Soon Alan was saved by the arrival of a colleague, a guy straight out of the sales manual, slick suit, slick hair, greeted me with a palm down handshake and then immediately turned on the charm with my wife (who by the way is blonde and attractive but nobody's fool). This guy explained that tonight was all about a "Yes" or "No" decision to buying a timeshare (the detail of which Alan would explain) and this would be our only opportunity of buying into the scheme. "So", I said, "are you saying that if we say No tonight, you will turn us down if we contact you to buy one of your timeshares in the future?". His only answer to this was to turn his gaze back to my wife and stupidly repeat himself - verbatim - after which he immediately got up to leave us in Alan's "capable hands". My wife remarked to me and turning to Alan said, "did I just hear that guy say the same thing twice?" Alan, said "can I get you coffee, I'll get one of my ladies" - yes - seriously, he then gestured to one of his "ladies" who came and took our refreshments order.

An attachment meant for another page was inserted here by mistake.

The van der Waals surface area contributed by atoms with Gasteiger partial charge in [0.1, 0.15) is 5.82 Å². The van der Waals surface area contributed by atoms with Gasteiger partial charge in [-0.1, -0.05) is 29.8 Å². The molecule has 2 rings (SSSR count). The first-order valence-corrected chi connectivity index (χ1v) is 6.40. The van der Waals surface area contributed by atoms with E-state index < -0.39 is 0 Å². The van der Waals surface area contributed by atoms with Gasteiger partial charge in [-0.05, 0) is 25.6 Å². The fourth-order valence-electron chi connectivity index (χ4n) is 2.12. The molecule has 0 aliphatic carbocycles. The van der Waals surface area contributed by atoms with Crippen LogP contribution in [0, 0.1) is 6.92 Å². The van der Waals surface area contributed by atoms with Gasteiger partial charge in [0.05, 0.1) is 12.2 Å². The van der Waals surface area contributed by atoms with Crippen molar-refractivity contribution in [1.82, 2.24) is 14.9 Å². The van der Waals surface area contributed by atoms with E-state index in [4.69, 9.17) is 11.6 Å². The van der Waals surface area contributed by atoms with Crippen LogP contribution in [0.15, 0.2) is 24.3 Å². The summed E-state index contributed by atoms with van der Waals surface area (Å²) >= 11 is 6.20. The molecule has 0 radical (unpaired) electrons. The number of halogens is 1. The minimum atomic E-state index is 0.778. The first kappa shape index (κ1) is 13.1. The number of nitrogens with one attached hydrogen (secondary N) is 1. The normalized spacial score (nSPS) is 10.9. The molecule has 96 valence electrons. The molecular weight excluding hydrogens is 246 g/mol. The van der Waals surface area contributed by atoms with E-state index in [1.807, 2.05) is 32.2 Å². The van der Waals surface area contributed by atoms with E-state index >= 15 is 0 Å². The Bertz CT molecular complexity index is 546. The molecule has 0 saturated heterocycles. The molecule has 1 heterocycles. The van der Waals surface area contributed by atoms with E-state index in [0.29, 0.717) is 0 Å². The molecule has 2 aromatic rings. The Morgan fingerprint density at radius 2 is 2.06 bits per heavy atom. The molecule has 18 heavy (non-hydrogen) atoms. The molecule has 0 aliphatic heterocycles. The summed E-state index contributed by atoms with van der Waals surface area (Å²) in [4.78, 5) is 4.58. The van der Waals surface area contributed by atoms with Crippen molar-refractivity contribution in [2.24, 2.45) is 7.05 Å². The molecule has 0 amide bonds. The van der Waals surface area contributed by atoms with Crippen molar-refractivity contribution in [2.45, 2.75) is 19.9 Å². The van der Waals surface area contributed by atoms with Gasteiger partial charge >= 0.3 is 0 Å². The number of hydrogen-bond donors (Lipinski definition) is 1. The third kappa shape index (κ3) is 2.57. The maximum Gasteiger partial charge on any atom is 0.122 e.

Well I think you're getting the idea by now, these people are so transparent it is bordering on farcical. Alan continued by telling us about CLC's history, their impressive sales figures, the quality accreditations and industry associations, made me laugh when Alan's "manager" came over who I thought was going to offer a refill on the coffee (as she'd taken our order so efficiently before) only to explain that they were members of the OTE, and then saying in almost the same breath that CLC began the OTE!